CFTC imposes cybersecurity rules for U.S. commodities, derivatives firms
The CFTC approved a set of rules that will require frequent testing of information technology at U.S. commodities and derivatives firms.
The Commodity Futures Trading Commission (CFTC) Thursday approved a set of rules that will require frequent testing of information technology at U.S. commodities and derivatives firms, including exchanges and clearinghouses.
Key elements of the rules include, specified cybersecurity testing, minimum testing frequency, use of independent contractors, testing scope, and internal reporting, review and remediation.
The CFTC's comprehensive approach to this new regulation demonstrates a clear appreciation of the reality that between 40 and 70 percent of data breaches originate from third party vendors and partners, Jeff Hill, director of product management for the security firm Prevalent told SCMagazine.com via emailed comments.
“Federal Agencies like the CFTC are recognizing the cyber vulnerabilities of interconnected ecosystems that underpin major financial markets,” Hill said. “An organization in the commodities industry relies on a large community of partner companies, vendors, and customers to transact business, and each connection represents a pathway to sensitive financial and other data.”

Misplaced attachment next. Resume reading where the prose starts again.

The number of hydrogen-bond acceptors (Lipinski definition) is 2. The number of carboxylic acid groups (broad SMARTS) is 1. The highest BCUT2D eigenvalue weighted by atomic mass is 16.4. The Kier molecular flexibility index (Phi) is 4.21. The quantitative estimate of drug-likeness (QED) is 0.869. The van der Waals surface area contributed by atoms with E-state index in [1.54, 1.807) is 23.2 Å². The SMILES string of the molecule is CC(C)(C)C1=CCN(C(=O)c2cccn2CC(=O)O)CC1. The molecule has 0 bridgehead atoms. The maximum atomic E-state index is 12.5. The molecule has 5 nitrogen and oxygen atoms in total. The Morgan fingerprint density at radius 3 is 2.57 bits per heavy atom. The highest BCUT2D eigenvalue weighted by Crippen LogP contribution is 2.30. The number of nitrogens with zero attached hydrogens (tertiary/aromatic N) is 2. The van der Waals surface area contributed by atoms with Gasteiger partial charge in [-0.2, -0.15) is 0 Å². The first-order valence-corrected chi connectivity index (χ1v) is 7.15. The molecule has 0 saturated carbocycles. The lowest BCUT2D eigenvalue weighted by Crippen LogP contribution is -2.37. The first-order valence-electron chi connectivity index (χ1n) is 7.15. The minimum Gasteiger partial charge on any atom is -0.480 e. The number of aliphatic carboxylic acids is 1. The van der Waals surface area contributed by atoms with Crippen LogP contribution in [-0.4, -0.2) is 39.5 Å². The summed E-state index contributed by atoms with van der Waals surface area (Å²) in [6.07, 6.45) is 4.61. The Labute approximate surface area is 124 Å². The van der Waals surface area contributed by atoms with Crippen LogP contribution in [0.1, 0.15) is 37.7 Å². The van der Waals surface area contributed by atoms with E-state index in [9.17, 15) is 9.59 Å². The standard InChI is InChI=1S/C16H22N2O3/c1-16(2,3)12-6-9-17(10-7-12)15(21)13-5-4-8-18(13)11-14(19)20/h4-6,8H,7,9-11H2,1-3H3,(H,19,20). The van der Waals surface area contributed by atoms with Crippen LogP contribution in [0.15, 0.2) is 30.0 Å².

The new rules are designed to enhance and clarify existing requirements relating to cybersecurity testing and system safeguards risk analysis by specifying and defining each type of cybersecurity testing but some security experts aren't confident the rules will hold up to its expectations.
“The new cybersecurity rules expected from the Commodity Futures Trading Commission have already failed a key test,” Lieberman Software Vice President of Product Strategy Jonathan Sander told SCMagazine.com via emailed comments. “They say that the rules will require quarterly vulnerability probes, but vulnerabilities evolve on daily, even hourly scales.”
Sander said the CFTC's approach sounds more like compliance than it does security and that he saw a statement which said the agency will test responses to incidents once a year while the most security forward organizations in the world have a continuous reaction exercise.
“These are often called red team, blue team exercises, which run like war games with the red team on the attack and the blue team defending,” he said. “It's only through this sort of constant vigilance that we can hope to win any fights.”